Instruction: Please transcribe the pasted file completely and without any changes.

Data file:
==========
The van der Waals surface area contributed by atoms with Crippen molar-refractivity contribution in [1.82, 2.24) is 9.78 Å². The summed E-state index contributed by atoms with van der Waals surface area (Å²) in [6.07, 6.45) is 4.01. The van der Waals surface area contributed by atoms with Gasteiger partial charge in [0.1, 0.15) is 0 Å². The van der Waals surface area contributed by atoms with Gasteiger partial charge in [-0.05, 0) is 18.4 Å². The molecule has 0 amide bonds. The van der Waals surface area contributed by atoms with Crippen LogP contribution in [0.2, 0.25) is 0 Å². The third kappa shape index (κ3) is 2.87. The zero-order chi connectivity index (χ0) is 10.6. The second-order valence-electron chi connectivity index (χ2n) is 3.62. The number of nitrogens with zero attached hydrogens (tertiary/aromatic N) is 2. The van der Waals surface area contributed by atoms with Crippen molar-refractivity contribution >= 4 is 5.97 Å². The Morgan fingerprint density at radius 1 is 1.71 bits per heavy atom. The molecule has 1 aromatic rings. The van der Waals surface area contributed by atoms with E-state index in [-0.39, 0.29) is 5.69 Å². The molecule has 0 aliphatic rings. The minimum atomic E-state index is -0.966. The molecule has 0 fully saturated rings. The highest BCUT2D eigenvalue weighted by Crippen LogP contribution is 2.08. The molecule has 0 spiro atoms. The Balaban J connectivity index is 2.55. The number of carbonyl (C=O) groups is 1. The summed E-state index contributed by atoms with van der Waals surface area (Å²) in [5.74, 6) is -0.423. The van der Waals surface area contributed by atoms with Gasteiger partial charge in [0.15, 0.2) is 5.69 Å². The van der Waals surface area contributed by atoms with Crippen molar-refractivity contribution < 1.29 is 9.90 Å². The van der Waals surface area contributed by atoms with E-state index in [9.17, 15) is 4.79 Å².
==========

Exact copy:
The van der Waals surface area contributed by atoms with Crippen molar-refractivity contribution in [1.82, 2.24) is 9.78 Å². The summed E-state index contributed by atoms with van der Waals surface area (Å²) in [6.07, 6.45) is 4.01. The van der Waals surface area contributed by atoms with Gasteiger partial charge in [0.1, 0.15) is 0 Å². The van der Waals surface area contributed by atoms with Gasteiger partial charge in [-0.05, 0) is 18.4 Å². The molecule has 0 amide bonds. The van der Waals surface area contributed by atoms with Crippen LogP contribution in [0.2, 0.25) is 0 Å². The third kappa shape index (κ3) is 2.87. The zero-order chi connectivity index (χ0) is 10.6. The second-order valence-electron chi connectivity index (χ2n) is 3.62. The number of nitrogens with zero attached hydrogens (tertiary/aromatic N) is 2. The van der Waals surface area contributed by atoms with Crippen molar-refractivity contribution >= 4 is 5.97 Å². The Morgan fingerprint density at radius 1 is 1.71 bits per heavy atom. The molecule has 1 aromatic rings. The van der Waals surface area contributed by atoms with E-state index in [-0.39, 0.29) is 5.69 Å². The molecule has 0 aliphatic rings. The minimum atomic E-state index is -0.966. The molecule has 0 fully saturated rings. The highest BCUT2D eigenvalue weighted by Crippen LogP contribution is 2.08. The molecule has 0 spiro atoms. The Balaban J connectivity index is 2.55. The number of carbonyl (C=O) groups is 1. The summed E-state index contributed by atoms with van der Waals surface area (Å²) in [5.74, 6) is -0.423. The van der Waals surface area contributed by atoms with Gasteiger partial charge in [0.15, 0.2) is 5.69 Å². The van der Waals surface area contributed by atoms with Crippen molar-refractivity contribution < 1.29 is 9.90 Å². The van der Waals surface area contributed by atoms with E-state index in [9.17, 15) is 4.79 Å².